The Solemnity of Our Lord Jesus Christ, King of The Universe

scottmckellarboxPope Pius XI instituted the Solemnity of Our Lord Jesus Christ, King of The Universe in 1925. We celebrate this solemnity on the last Sunday of ordinary time.

In the Our Father prayer, Jesus taught us to pray, “Thy kingdom come, thy will be done on earth as it is in heaven.” God’s kingdom is not so much a place as God’s reign and rule over all of creation. A fundamental aspect of our salvation is the exercise of both faith and repentance. By saying “Yes” to Jesus we are inviting him to be the Lord of our life.

Pope Pius XI saw the celebration of the lordship of Christ the King as a means of encouraging us to live a holy life in our private, public and political life. This feast was intended to foster a deeper understanding of the lordship of Christ as King in every area of our life.

In declaring this solemnity, Pope Pius XI notes that “not one of our faculties is exempt from his empire.” Christ must reign in our minds, in our wills, in our hearts, and in our bodies “as instruments for the interior sanctification of our souls.” Very much like our present time, Pope Pius XI notes that Christ, “has been cast out of public life, despised, neglected and ignored” (QP, 32) For many in our modern world, faith has become a purely personal and private matter.

The fathers of the Second Vatican Council characterized the “breach between faith and daily life” as “one of the more serious errors of our time” (GS 43). “Let there be no false opposition,” they admonish us “between professional and social activity and the life of religion. The Christian who neglects his temporal duties neglects God and risks his eternal salvation” (GS 43).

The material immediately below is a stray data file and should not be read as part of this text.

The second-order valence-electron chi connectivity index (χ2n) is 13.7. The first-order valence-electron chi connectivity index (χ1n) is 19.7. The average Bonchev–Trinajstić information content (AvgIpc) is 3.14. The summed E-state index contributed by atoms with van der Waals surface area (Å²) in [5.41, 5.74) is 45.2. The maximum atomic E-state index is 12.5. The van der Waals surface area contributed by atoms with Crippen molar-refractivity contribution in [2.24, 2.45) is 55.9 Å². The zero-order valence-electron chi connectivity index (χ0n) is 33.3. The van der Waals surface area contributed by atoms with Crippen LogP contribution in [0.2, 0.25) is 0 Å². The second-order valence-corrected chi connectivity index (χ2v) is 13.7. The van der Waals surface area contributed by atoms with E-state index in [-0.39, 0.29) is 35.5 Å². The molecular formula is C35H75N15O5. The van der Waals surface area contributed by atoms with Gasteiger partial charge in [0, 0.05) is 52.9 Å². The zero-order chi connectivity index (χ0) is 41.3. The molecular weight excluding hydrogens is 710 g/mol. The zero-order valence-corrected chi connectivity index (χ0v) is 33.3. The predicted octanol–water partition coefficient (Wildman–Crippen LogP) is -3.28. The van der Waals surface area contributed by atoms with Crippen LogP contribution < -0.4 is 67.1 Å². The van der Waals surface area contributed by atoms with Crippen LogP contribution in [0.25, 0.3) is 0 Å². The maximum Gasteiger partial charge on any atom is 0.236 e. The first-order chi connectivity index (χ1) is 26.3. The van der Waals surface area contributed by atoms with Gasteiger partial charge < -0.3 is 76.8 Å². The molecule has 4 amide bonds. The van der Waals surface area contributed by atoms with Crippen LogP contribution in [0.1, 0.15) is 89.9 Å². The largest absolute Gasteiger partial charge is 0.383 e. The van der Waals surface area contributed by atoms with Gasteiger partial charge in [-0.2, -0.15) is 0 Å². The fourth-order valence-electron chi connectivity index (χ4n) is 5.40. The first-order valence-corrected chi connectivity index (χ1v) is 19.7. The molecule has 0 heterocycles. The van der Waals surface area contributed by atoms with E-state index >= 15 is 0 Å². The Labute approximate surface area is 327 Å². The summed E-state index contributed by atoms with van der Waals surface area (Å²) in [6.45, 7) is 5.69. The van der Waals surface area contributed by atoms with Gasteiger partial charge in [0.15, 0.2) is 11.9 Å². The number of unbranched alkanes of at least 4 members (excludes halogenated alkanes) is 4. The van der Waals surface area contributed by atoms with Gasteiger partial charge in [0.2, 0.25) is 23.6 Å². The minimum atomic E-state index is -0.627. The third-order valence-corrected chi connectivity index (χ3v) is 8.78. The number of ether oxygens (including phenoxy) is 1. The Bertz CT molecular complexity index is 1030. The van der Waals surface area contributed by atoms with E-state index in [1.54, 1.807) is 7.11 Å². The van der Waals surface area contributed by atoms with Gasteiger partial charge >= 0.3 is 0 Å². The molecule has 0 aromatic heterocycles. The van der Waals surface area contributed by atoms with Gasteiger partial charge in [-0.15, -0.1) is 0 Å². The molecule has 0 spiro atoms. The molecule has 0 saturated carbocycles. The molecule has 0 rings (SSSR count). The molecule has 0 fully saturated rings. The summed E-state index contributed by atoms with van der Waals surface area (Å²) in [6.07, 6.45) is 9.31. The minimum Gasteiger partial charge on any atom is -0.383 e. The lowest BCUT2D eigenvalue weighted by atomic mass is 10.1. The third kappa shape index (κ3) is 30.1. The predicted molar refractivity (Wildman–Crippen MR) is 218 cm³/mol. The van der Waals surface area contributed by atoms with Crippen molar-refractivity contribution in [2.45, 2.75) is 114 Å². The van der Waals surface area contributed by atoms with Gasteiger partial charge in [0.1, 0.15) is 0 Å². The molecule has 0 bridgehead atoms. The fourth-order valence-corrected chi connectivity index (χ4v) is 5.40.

We must follow the example of Christ who engaged in the secular work of carpentry in order to “fuse all human effort, domestic, professional, scientific and technical in a vital synthesis with religious values, which co-ordinate everything in the highest way to God’s glory” (GS 43). The Compendium of the Social Doctrine of the Church reminds us, “Evangelizing the social sector, then, means infusing into the human heart the power of meaning and freedom found in the Gospel, in order to promote a society befitting mankind because it befits Christ: it means building a city of man that is more human because it is in greater conformity with the Kingdom of God” (CSDC 63). Through the lordship of Christ as King we can transform our daily lives into occasions where we experience God’s grace through our daily work.